Malta At The Crossroads: Can Charles Mizzi Crack Corruption in The Capital of World iGaming

Amid the concerted bid to clean-up this Mediterranean island nation’s fractured image for corruption and money laundering, the appointment of Charles Mizzi as the new head of the Malta Gaming Authority could, possibly, have not come at a more urgent, or apposite, time.

While Mizzi settles into the regulatory hotseat, formally taking office as the CEO of the MGA this Friday, a new book, A Death in Malta, keeps the spotlight on the notorious car bombing assassination of campaigning Maltese journalist Daphne Caruana Galizia on October 16, 2017.

The murder of Galizia brought the boom down Malta, the capital of world iGaming; home to around 300 international firms and operators, which employs some 10,000 people on the archipelago of Malta, Gozo and Comino islands, population 400,000.

Malta–of legendary Knights of Malta fame, brave ‘George Cross Island’ of World War Two, awarded for defying all that Nazi Germany could throw at it, happy home of a young princess Elizabeth and Prince Philip, before she became Queen of England–became in the immediate aftermath of that deadly explosion an international pariah; a financial outlaw banished beyond respectability for murder, corruption and money laundering.

“With the first explosion [my mother] became a ball of fire,” Paul Caruana Galizia, the youngest of Daphne’s three sons and author of ‘A Death in Malta’ writes in his book. “The second sent the car flying 50 metres into a field. [They] had to stop oncoming traffic from running over her remains.”

At the time of her death Daphne Caruana Galizia had 48 libel suits against her, triggered by her indefatigable journalistic investigations.

“There are crooks everywhere you look now. The situation is desperate,” she wrote shortly before her assassination.

Most of the corrupt politicians and hitmen directly implicated in Daphne’s murder have either been jailed or are awaiting trial.

And the country, fully aware of its economic dependence on the gambling industry, has made big efforts–some would say valiant efforts–to clean-up, both in image and financial management.

In June 2022 Malta was removed from the so-called ‘Grey List’ of the Paris-based international Financial Action Task Force (FATF), which monitors money laundering, terrorist financial and financial skullduggery around the world, after “making significant progress in enhancing its AML controls”.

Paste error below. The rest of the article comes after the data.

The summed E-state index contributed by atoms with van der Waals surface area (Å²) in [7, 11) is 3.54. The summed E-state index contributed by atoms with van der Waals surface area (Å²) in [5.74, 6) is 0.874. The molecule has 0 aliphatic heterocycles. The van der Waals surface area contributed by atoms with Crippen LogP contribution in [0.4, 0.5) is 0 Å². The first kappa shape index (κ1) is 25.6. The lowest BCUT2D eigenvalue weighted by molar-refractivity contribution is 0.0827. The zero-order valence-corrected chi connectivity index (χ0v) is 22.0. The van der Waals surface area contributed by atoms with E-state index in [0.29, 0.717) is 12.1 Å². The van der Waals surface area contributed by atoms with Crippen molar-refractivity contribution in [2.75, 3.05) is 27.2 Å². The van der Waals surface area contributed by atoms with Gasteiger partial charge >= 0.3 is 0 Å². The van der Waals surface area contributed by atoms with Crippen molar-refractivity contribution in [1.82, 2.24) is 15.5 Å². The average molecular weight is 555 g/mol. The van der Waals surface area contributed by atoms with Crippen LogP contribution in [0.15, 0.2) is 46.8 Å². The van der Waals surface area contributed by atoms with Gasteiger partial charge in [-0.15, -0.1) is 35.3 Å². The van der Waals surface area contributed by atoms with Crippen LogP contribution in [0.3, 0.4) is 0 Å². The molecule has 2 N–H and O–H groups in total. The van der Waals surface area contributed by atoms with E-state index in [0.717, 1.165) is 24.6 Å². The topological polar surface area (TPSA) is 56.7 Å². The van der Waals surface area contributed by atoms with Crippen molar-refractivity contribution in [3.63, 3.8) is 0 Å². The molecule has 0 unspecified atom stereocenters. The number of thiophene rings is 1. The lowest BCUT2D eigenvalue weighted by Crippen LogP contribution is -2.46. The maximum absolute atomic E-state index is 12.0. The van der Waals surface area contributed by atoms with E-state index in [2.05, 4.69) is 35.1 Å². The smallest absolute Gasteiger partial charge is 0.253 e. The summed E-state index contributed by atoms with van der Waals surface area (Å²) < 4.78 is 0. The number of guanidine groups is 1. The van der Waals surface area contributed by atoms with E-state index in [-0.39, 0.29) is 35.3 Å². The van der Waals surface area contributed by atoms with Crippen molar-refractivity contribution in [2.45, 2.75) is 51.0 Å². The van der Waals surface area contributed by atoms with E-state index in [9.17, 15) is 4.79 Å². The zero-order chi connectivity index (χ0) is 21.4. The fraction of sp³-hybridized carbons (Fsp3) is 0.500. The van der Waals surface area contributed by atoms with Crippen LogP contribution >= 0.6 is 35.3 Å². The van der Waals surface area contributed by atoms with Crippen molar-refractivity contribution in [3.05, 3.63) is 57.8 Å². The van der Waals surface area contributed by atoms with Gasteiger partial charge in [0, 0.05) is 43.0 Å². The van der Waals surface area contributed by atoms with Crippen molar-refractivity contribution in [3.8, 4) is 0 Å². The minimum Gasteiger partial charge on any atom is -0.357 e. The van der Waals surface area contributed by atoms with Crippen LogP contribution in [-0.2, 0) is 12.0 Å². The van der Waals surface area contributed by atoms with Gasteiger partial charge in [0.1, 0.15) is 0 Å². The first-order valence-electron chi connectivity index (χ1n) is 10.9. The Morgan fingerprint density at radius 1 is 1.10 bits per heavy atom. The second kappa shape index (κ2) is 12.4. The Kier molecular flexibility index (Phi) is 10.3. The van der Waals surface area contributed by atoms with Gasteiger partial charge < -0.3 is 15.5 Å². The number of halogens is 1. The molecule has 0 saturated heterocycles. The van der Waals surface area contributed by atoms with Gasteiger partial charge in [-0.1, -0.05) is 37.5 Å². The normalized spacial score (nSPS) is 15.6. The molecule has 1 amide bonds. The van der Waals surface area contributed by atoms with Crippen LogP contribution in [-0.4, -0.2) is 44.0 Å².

Corruption Index

Nevertheless, according to Transparency International, the island nation still ranks with Rwanda and Saudi Arabia on the ‘Corruption Perceptions Index’.

One of Mizzi’s (pictured right) biggest challenges will be fighting Malta’s corner in the ongoing battle over his country’s contentious Bill 55, which asserts the MGA’s full and overriding sovereignty over the all-important gambling industry.

The EU, led by leviathan Germany, contends that Brussels should have the last word over Compliance, licensing and financial sanctions as gambling operations in Malta are international, Europe-wide, and not just local in nature.

Crucially, the bill seeks to protect Malta-licensed operators from EU legal liability regarding their gambling activity.


Few can argue with this assertion of regulatory and financial independence.

And Malta has underlined its hard line by ramping-up oversight of its iGaming industry, which represents some 12 percent of the economy, contributing an estimated €1.6 billion to national coffers last year alone (£1.36bn).

In recent months three major iGaming players, the Kindred Group, Rush Gaming, Betago and the effectively dormant Genesis Global, have run afoul of the MGA and Malta’s Financial Intelligence Analysis Unit (FIAU).

Rush Gaming and Betago had their licence pulled because of non-compliance with national gaming laws; Kindred’s Trannel International subsidiary was fined €222,736 (£190,579) because of the operator’s “ineffective and inadequate” Customer Risk Assessment protocols.

In all, during H1 of 2023, the MGA conducted 14 Compliance Audits and 85 Desktop Reviews, imposing nine administrative penalties, totalling €124,400 (£106,440).

The MGA also carried out 11 Compliance Examinations on behalf of the FIAU during the same period, levying total fines of €599,420 for gaming violations (£512,882).


“I am honoured to have been given the opportunity to lead the Authority,” Charles Mizzi, who replaces his namesake Charles Brincat, told iGamingFuture.

“I am keen to build on past successes and, together with the team under the guidance of the minister responsible and the board of governors, to strategically steer the Authority forward so that Malta’s already robust position in the field may be further strengthened, while delivering value to all stakeholders.”

Malta’s Finance Minister Silvio Schembri also welcomed the appointment of Mizzi, formerly CEO of the Residency Malta Agency and a one-time top banking executive.

“With his vast experience in managing the operations of a number of entities and his contributions towards major projects, Charles is undoubtedly the right candidate to continue building on what the MGA has achieved so far,” said Schembri.

Kind words indeed.

But words in Malta, and elsewhere, as the family of Daphne Caruana Galizia testify, can also blow up in your face.

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